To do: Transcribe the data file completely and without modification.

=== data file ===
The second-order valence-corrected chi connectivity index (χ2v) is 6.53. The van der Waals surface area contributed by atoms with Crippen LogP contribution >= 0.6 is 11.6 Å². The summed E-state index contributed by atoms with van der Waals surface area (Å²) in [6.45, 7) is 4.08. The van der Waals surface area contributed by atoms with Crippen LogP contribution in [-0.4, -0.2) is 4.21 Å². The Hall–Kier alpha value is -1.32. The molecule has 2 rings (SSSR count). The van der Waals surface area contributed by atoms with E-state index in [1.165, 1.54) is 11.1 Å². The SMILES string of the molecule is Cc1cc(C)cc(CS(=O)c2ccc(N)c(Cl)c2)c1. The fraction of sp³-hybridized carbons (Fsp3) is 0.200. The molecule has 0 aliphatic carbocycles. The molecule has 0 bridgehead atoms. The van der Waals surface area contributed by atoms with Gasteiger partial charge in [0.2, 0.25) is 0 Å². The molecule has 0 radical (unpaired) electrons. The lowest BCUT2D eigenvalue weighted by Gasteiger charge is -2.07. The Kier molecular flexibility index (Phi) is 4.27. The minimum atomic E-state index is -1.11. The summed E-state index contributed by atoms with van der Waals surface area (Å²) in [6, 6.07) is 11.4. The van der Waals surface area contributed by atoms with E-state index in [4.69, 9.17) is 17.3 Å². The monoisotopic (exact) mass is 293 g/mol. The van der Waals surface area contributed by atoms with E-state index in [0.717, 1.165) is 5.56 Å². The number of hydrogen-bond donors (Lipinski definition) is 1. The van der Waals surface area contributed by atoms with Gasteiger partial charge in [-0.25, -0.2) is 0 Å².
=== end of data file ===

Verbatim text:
The second-order valence-corrected chi connectivity index (χ2v) is 6.53. The van der Waals surface area contributed by atoms with Crippen LogP contribution >= 0.6 is 11.6 Å². The summed E-state index contributed by atoms with van der Waals surface area (Å²) in [6.45, 7) is 4.08. The van der Waals surface area contributed by atoms with Crippen LogP contribution in [-0.4, -0.2) is 4.21 Å². The Hall–Kier alpha value is -1.32. The molecule has 2 rings (SSSR count). The van der Waals surface area contributed by atoms with E-state index in [1.165, 1.54) is 11.1 Å². The SMILES string of the molecule is Cc1cc(C)cc(CS(=O)c2ccc(N)c(Cl)c2)c1. The fraction of sp³-hybridized carbons (Fsp3) is 0.200. The molecule has 0 aliphatic carbocycles. The molecule has 0 bridgehead atoms. The van der Waals surface area contributed by atoms with Gasteiger partial charge in [0.2, 0.25) is 0 Å². The molecule has 0 radical (unpaired) electrons. The lowest BCUT2D eigenvalue weighted by Gasteiger charge is -2.07. The Kier molecular flexibility index (Phi) is 4.27. The minimum atomic E-state index is -1.11. The summed E-state index contributed by atoms with van der Waals surface area (Å²) in [6, 6.07) is 11.4. The van der Waals surface area contributed by atoms with E-state index in [4.69, 9.17) is 17.3 Å². The monoisotopic (exact) mass is 293 g/mol. The van der Waals surface area contributed by atoms with E-state index in [0.717, 1.165) is 5.56 Å². The number of hydrogen-bond donors (Lipinski definition) is 1. The van der Waals surface area contributed by atoms with Gasteiger partial charge in [-0.25, -0.2) is 0 Å².